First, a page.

Tips for stronger IP searches during biologics R&D

Get guidance on searches to pinpoint IP value in R&D and build stronger patent programs. 

Get guidance on searches to pinpoint IP value in R&D and build stronger patent programs. 


Challenges in Sequence Searching

Decades of exponential growth in biologics intellectual property underscores the massive opportunities for driving business value for drugmakers by developing stronger patent programs at every stage of R&D.


Reliable sequence searches are crucial for pinpointing the business value of innovations during R&D and in building patent programs to protect them. However, information on sequences is difficult to search and retrieve because sequences:

  • May have chemical modifications, but some sequence database records lack that essential information.
  • Are often claimed in different ways within patents.
  • Are described inconsistently in scientific and patent literature over time.
  • Can be one component of a complex invention. For example, antibody-drug conjugates with the antibody, drug payload, and linker.


As you perform sequence searches or work with outside searchers, the following guidance can help you build stronger search strategies to develop and protect biologics innovations.

Build a highly collaborative R&D, IP, and search team

The complexity of the biologics space puts a premium on close collaboration between R&D, IP, outside counsel, and search professionals. Teams should be aligned in expectations and goals while participating in cross-functional responsibilities. Searches are dynamic and results should be reviewed and refined as new data emerges during R&D. Each team member has some level of responsibility for reducing human error by participating in the verification of the scientific and patent data.

Think beyond the substance you want to search for and have your end goal in mind

Do not be surprised if your ultimate search strategy is different from your initial request. The search process is iterative, moving forward one set of results at a time. An initial sequence request might be for a linker with five repeatable units, but an experienced searcher who understands the space might recommend evaluating linkers with fewer units to disclose nearby patent issues. Instead of going into the search process thinking “What do I want to search?” approach it in terms of “What would I be concerned about in a disclosed patent claim?”

Do not rely on a traditional search approach for sequence work

The diversity of information that R&D and IP teams must have to make patent decisions leads to sequence searches being highly demanding. There are few basic searches in the sequence space, and default search approaches may have to be adjusted to deliver the right results. Queries may need to cover sequences, their chemical modifications, keywords, and structures. Simple BLAST or motif searches often will not suffice. Skilled searchers will select from a variety of databases and search platforms to customize search strategies and more efficiently perform queries involving large numbers of sequences.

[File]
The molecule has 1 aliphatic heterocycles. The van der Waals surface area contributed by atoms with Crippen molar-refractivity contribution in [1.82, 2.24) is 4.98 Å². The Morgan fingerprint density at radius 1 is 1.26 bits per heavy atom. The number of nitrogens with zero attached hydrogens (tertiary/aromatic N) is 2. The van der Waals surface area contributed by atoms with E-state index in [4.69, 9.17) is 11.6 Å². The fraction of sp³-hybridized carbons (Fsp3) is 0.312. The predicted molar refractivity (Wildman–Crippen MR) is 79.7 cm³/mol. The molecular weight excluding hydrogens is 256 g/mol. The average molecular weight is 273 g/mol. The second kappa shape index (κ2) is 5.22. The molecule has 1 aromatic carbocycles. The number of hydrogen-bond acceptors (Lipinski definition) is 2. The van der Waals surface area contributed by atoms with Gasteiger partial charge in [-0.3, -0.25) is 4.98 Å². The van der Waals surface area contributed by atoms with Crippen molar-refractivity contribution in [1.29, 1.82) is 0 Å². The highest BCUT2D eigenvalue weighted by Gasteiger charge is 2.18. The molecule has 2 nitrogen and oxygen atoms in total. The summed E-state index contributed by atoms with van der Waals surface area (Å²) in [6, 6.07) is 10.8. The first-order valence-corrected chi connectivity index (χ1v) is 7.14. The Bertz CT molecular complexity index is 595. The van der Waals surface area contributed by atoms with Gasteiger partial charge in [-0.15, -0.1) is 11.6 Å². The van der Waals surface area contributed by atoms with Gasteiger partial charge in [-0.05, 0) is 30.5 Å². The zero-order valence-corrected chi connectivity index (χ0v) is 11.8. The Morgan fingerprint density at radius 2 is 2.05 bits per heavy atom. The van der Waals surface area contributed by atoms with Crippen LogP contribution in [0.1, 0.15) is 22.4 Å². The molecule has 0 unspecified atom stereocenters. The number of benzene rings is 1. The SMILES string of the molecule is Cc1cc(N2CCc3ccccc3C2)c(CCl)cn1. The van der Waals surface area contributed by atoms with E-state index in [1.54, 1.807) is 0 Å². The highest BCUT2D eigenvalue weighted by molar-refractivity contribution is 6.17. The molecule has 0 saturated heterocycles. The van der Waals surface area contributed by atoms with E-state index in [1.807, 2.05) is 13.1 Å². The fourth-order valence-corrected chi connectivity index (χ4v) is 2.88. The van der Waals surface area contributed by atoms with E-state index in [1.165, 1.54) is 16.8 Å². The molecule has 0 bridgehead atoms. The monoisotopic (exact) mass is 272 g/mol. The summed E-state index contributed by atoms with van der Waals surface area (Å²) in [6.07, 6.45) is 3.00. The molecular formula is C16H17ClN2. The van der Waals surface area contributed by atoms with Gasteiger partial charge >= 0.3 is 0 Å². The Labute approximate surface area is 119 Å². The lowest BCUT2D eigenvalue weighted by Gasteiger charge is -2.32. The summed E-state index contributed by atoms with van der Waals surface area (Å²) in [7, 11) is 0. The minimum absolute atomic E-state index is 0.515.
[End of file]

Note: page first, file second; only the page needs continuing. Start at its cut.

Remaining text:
Consider additional analytical tools and methods for certain sequence search approaches

For certain information requests, analytical tools may be chosen for efficient evaluation of sequence search results. Traditional methods of analyzing search results can be highly manual, time-consuming, and prone to human error, requiring searchers to spend days combing through citations and assembling reports. Data analytics platforms and analytical methods, such as variation analysis, can be used to interpret search results, significantly streamline analysis, and put data into reporting formats that can be easily filtered, reviewed, and understood.

Use FTO (freedom to operate) searches throughout R&D to test every claim and clear every innovation  that arises

Think of the patent program as an onion, with the initial core composition of matter patent filing surrounded by multiple protective patent filings for innovations that arise during R&D.

In building a robust patent program, attorneys often make core filings early in R&D, especially when clients want first-to-file status to seek outside investors. These early searches cover patentability and freedom to operate to pinpoint IP value and clear the core innovation. Larger companies not seeking investments or licensing opportunities may file later in the product lifecycle when they have a more robust data package.

As R&D progresses, additional filings can be made for novel uses, delivery mechanisms, formulations, processes, methods, and other innovations. All of these must be cleared for freedom to operate.

Perform IP searches at the critical R&D stages of lead development and proof of concept

IP searches are especially valuable at two R&D stages: lead development and after Phase II proof of concept. Companies report that IP insights are not considered early enough in R&D when they can guide research and be useful in building strong claims for the initial composition of matter filings. During lead development, Freedom to Operate searches can be performed with wide variability around the lead candidates to identify likely patent threats. After Phase II trials, when proof-of-concept is established, claims can be cleared with a much broader, global FTO search to discover every possible patent threat to the core sequence and layers of related innovations.

Regularly monitor your patent space throughout R&D

New patent applications generally are not published for 18 months, so it is important to have a monitoring program that alerts you to newly published applications that might affect your own innovations in development. Your monitoring program should also alert you to new scientific publications, changes in legal status, and changes in prosecution.

Contact our CAS IP Services search experts to discuss your next sequence search strategy